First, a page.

Fantastical director Baz Luhrmann’s best-known work, the 2001 film Moulin Rouge—that most theatrical of cinematic works—is finally going to land where it perhaps always belonged: onstage.
Moulin Rouge is being adapted as a stage musical with a book by playwright John Logan and direction not by Luhrmann himself, but by Alex Timbers (Rocky, Bloody Bloody Andrew Jackson, Peter and the Starcatcher), who continues to accrue the most unconventional resume in the American theatre. It will be titled Moulin Rouge! The Musical.
And that’s all we know, folks! Despite the project’s simultaneous announcement in New York and Luhrmann’s native Australia, a production spokesperson said the show’s opening city, opening venue and production timeline will be announced at a later date. No casting was announced. There was also no word on whether the show would have an original score, or if it would use pre-existing, anachronistically positioned pop songs (“Material Girl,” “Lady Marmalade,” etc.), as the movie does.
The film is set at the decadent Parisian nightclub, the Moulin Rouge, and tells the story of a poet (played by Ewan McGregor) who becomes obsessed with a beautiful singer and courtesan there (Nicole Kidman). The movie is filled with musical numbers set at the club and some outside it.
The film was nominated for eight Academy Awards including Best Picture.
First you don’t see it, now you do.
Cirque du Soleil’s Paramour, the international circus troupe’s first show created expressly for Broadway, disappeared for a bit, but it returned to its regular performance schedule September 1.
The show took a four-performance mini-hiatus to make “creative changes.” Producers canceled the August 22, 24, 25 and 31 performances.
The acrobatic musical, about two rivals for the heart of a beautiful singer, opened May 25 at the Lyric Theatre.
The production released a statement explaining, “True to our roots as street performers, our shows evolve over time to reflect feedback from our consumers and our creative team.” Scott Zeiger, president and managing director of Cirque du Soleil, explained the process to Playbill.com. “All of our shows go through a process of reevaluation, refining and retooling after they open—every one, globally. It’s the nature of what we do.”
Hey, what do you expect when the circus comes to town?
Actor Nick Cordero is finding a professional niche: roles Chazz Palminteri used to play.
Cordero made his name in Woody Allen's stage version of Bullets Over Broadway, playing the mobster role Palminteri had portrayed in Allen’s earlier film. He received a Tony nomination for the performance.
Now, he has been cast as goodfella Sonny, the starring role of the new Broadway musical A Bronx Tale: The Musical. The show is based on Palminteri’s film and play of the same name.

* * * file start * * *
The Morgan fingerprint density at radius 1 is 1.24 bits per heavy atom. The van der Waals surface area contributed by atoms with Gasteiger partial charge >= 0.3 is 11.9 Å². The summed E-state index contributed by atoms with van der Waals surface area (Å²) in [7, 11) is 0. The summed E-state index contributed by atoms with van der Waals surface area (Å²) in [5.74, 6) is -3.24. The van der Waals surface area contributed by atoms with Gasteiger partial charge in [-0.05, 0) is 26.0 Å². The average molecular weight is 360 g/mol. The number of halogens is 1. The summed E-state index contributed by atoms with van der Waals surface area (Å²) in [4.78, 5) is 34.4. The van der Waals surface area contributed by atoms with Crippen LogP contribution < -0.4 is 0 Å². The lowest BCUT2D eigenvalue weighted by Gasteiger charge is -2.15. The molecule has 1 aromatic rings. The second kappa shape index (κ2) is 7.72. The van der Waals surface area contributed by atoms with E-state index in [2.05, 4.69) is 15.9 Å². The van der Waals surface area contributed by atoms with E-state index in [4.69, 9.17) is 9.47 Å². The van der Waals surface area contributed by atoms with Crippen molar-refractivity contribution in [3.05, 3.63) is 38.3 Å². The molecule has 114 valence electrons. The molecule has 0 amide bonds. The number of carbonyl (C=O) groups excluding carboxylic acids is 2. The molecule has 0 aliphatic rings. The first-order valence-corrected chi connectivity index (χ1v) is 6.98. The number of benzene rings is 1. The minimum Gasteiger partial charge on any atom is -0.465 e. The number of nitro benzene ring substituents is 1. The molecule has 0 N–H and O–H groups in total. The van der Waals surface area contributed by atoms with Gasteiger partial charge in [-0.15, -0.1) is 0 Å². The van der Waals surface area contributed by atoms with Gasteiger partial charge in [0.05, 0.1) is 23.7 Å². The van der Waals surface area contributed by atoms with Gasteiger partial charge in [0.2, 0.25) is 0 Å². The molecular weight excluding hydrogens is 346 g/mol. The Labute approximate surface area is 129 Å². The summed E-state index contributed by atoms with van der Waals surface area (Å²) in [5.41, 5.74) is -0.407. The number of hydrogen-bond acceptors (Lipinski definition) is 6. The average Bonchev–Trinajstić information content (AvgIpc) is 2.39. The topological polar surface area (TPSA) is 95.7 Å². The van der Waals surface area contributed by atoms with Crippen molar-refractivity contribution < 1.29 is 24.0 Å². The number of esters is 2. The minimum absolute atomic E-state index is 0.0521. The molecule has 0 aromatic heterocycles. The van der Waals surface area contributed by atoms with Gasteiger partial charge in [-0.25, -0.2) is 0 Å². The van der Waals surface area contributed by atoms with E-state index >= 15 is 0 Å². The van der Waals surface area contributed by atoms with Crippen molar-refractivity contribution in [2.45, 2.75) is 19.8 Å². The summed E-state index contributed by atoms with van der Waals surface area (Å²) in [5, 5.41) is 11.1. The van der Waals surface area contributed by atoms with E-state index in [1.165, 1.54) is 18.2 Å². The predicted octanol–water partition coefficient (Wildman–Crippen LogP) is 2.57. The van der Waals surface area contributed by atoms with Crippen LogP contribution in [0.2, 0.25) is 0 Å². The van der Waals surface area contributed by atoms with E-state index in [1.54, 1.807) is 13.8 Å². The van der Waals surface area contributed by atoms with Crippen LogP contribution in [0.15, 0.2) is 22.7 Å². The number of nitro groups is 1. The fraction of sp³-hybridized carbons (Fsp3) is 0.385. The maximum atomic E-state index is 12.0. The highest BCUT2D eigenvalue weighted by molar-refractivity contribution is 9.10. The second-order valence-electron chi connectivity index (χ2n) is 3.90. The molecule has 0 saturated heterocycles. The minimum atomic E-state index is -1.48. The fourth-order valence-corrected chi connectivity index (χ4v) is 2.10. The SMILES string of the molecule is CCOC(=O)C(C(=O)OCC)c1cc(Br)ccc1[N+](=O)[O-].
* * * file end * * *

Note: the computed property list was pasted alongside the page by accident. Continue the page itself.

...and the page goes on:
If there's ever a The Usual Suspects: The Musical, the producers will know who to call first.
More casting news!
Complete casting has been announced for the fall Broadway transfer of the Donmar Warehouse’s hit London revival of Les Liaisons Dangereuses.
As previously reported, Tony Award winners Janet McTeer and Liev Schreiber will star as La Marquise de Merteuil and Le Vicomte de Valmont, respectively, in Christopher Hampton’s play about sexual intrigue in 18th century France.
They will be joined by Mary Beth Peil as Madame de Rosemonde, Birgitte Hjort Sørensen as Madame de Tourvel, Elena Kampouris as Cécile Volangel, Raffi Barsoumian as Le Chevalier Danceny, Ora Jones as Madame de Volanges, Kartina Cunningham as Émilie, Josh Salt as Azolan and Joy Franz as Victoire.
Staged by Donmar artistic director Josie Rourke, the production begins performances October 8 and officially opens October 30 at the Booth Theatre.
The play will make Schreiber’s first Broadway appearance in six years, and McTeer’s first in seven years.
Finally, the Broadway musical Hamilton has put its longrunning #Ham4Ham event to bed.
Started by the show’s creator, Lin-Manuel Miranda, on July 15, 2015, the #Ham4Ham concerts were designed to entertain the throngs of people lined up for the show’s discount lottery. The weekly series of impromptu mini-concerts took place on the steps of the Richard Rodgers Theatre, where Hamilton is playing.
The presentations came to draw a huge following, and became a well-loved Times Square tradition. Offered on an irregular schedule at first, they settled down to being presented every Wednesday and Saturday. They often featured stars from other shows, including Patti LuPone, Audra McDonald, Terrence Mann, Kelli O’Hara, George Takei and Andrew Rannells. Ultimately, more than 100 of the mini-concerts were held.
When the show's lottery went mostly online in spring 2016, the #Ham4Ham concerts were cut back to Wednesdays only.
The August 31 #Ham4Ham was the last regularly scheduled live installment and the last in-person lottery.